The Tory lockdown revolt and Boris Johnson’s struggle - GulfToday

The Tory lockdown revolt and Boris Johnson’s struggle

Andrew Grice

Political columnist for The Independent.

Political columnist for The Independent.

Boris-Johnson

Boris Johnson

Boris Johnson will probably succeed when it comes to selling his new three-tier system of coronavirus restrictions in England to the public, but persuading fractious, lockdown-sceptic Conservative MPs to buy it will prove more tricky.

The public will understandably be most interested in the temporary relaxation of the rules allowing them to meet family and friends over Christmas. It seems that three households will be able to gather over a five-day period. Details are expected tomorrow after ministers hold further talks to secure UK-wide agreement with the devolved administrations in Scotland, Wales and Northern Ireland.

Some people living in the highest-risk, tier 3 areas will be less happy to learn that their pubs will remain closed and restaurants will be limited to takeaways. However, opinion polls suggest that, despite evidence of “Covid fatigue”, most people broadly support a “public health first” approach.

That cannot be said for Tory MPs. Some 70 signed a letter to Johnson at the weekend warning that they might not support the tougher local and regional measures that will replace the lockdown in England ending on 2 December.  They say that the cure risks being worse than the disease because of the harm to mental health, poverty, livelihoods and the economy.

The MPs, part of the recently formed “economy first” Coronavirus Recovery Group, have demanded a full cost-benefit analysis of the new proposals, saying: “The burden is on the government to demonstrate the necessity and proportionality of each restriction.” Ministers are unlikely to publish such an analysis, saying that it is difficult to predict the precise outcome of the curbs.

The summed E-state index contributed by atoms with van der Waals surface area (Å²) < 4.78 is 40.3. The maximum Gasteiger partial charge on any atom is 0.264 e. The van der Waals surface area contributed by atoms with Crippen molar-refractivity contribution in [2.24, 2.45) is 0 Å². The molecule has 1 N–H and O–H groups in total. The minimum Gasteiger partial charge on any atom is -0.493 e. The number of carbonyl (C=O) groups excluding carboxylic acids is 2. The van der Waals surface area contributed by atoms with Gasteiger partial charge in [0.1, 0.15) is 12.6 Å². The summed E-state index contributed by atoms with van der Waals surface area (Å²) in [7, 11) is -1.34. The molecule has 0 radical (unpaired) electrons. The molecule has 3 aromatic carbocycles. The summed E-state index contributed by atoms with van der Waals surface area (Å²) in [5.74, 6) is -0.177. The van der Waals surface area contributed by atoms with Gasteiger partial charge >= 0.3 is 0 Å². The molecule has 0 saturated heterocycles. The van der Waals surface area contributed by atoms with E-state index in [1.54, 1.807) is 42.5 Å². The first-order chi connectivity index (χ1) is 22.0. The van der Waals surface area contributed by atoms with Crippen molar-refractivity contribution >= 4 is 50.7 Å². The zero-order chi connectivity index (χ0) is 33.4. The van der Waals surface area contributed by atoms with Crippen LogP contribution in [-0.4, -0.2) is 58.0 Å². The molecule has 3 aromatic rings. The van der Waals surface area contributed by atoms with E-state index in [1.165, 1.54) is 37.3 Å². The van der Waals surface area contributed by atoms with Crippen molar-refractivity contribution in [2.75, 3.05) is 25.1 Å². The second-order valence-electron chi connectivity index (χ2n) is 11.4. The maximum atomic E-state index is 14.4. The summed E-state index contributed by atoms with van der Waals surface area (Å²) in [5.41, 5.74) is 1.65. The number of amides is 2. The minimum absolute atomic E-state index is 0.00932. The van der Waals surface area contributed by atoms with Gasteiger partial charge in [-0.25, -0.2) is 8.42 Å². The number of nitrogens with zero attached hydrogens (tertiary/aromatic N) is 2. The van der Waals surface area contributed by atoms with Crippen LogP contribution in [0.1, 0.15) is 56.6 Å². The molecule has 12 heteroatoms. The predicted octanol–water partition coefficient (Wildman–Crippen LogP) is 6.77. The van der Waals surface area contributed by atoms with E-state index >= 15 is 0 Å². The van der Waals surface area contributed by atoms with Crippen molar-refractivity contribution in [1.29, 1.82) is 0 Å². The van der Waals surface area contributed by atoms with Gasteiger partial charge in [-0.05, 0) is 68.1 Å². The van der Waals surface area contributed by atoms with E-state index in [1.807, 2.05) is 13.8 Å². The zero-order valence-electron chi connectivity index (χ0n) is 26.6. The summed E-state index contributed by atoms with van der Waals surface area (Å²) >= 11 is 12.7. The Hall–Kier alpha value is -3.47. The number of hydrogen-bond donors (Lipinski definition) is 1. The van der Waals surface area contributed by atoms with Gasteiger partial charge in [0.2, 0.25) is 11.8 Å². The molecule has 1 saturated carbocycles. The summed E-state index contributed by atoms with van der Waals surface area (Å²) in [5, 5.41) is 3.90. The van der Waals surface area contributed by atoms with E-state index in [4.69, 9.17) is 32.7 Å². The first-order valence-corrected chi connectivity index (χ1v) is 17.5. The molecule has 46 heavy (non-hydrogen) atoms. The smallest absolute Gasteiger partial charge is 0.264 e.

The Coronavirus Recovery Group will welcome the decision that all shops in England will be able to open again — crucially, in time for the Christmas trade. But it will be worried about the more-severe-than-expected impact on pubs and restaurants under the system that Johnson is announcing in the Commons today before areas learn on Thursday which tier they will be in.

Iain Duncan Smith, the former Tory leader, dismissed the new regime as “in effect, a national lockdown by another name”. That’s not strictly true, as shops, hairdressers and gyms will reopen, but it shows the strength of feeling among Tories who think the current lockdown unnecessary because the previous tiered approach was working. Nus Ghani, a former transport minister who supported the current shutdown, said: “We cannot continue to live in this childlike fashion, under repeated cycles of damaging lockdowns and apparently arbitrary restrictions.”

Although they might not say it in public, many Tory MPs will agree with Andy Burnham, the Labour mayor of Greater Manchester, who told Radio 4’s Today programme that closing hospitality in tier 3 areas would be “devastating” for the sector and for cities in the north.

He said the government “seems to be going too far before Christmas to allow too much over Christmas and that will lead to a huge loss of hospitality businesses, which I would say is too big a price to pay”. A reminder to Johnson that it is impossible to please everyone.

The Tory awkward squad do accept that ministers are listening to their concerns. As evidence of the “exit strategy” they are demanding, they will welcome the extension of mass testing so that close contacts of people who test positive no longer need to self-isolate for 14 days. The good news about three vaccines, including today’s breakthrough by Oxford University, will improve Tory morale.  However, voting for the new blueprint in the Commons will still be a stretch for many Tory MPs. Fifty refused to support the government when the current lockdown was imposed, in theory enough to overturn Johnson’s majority of 80.

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